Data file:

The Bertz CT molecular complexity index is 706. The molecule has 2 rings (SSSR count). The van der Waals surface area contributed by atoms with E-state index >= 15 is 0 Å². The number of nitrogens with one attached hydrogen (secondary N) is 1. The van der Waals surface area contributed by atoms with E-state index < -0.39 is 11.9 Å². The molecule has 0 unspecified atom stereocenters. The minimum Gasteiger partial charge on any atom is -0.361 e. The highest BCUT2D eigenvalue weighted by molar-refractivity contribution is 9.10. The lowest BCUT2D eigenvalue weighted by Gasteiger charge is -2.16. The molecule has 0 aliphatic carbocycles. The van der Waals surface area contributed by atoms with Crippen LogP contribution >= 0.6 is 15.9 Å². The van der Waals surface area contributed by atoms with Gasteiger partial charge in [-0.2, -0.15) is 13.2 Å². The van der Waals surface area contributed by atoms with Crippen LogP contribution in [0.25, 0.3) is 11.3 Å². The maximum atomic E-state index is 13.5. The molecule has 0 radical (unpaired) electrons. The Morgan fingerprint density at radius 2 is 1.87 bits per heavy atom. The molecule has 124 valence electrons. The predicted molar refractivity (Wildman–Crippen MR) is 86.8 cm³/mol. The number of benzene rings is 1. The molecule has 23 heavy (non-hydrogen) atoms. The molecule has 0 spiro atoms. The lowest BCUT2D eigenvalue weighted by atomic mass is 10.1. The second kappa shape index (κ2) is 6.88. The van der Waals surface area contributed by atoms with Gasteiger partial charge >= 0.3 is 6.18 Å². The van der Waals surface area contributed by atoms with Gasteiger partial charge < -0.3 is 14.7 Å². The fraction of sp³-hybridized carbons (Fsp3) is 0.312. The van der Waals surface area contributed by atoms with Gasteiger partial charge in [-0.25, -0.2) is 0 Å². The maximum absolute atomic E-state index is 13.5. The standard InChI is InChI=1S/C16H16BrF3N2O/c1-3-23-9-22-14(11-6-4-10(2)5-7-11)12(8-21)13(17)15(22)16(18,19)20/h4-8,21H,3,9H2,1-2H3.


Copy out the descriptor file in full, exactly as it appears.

The Bertz CT molecular complexity index is 706. The molecule has 2 rings (SSSR count). The van der Waals surface area contributed by atoms with E-state index >= 15 is 0 Å². The number of nitrogens with one attached hydrogen (secondary N) is 1. The van der Waals surface area contributed by atoms with E-state index < -0.39 is 11.9 Å². The molecule has 0 unspecified atom stereocenters. The minimum Gasteiger partial charge on any atom is -0.361 e. The highest BCUT2D eigenvalue weighted by molar-refractivity contribution is 9.10. The lowest BCUT2D eigenvalue weighted by Gasteiger charge is -2.16. The molecule has 0 aliphatic carbocycles. The van der Waals surface area contributed by atoms with Crippen LogP contribution >= 0.6 is 15.9 Å². The van der Waals surface area contributed by atoms with Gasteiger partial charge in [-0.2, -0.15) is 13.2 Å². The van der Waals surface area contributed by atoms with Crippen LogP contribution in [0.25, 0.3) is 11.3 Å². The maximum atomic E-state index is 13.5. The molecule has 0 radical (unpaired) electrons. The Morgan fingerprint density at radius 2 is 1.87 bits per heavy atom. The molecule has 124 valence electrons. The predicted molar refractivity (Wildman–Crippen MR) is 86.8 cm³/mol. The number of benzene rings is 1. The molecule has 23 heavy (non-hydrogen) atoms. The molecule has 0 spiro atoms. The lowest BCUT2D eigenvalue weighted by atomic mass is 10.1. The second kappa shape index (κ2) is 6.88. The van der Waals surface area contributed by atoms with Gasteiger partial charge >= 0.3 is 6.18 Å². The van der Waals surface area contributed by atoms with Gasteiger partial charge < -0.3 is 14.7 Å². The fraction of sp³-hybridized carbons (Fsp3) is 0.312. The van der Waals surface area contributed by atoms with Gasteiger partial charge in [-0.25, -0.2) is 0 Å². The maximum absolute atomic E-state index is 13.5. The standard InChI is InChI=1S/C16H16BrF3N2O/c1-3-23-9-22-14(11-6-4-10(2)5-7-11)12(8-21)13(17)15(22)16(18,19)20/h4-8,21H,3,9H2,1-2H3.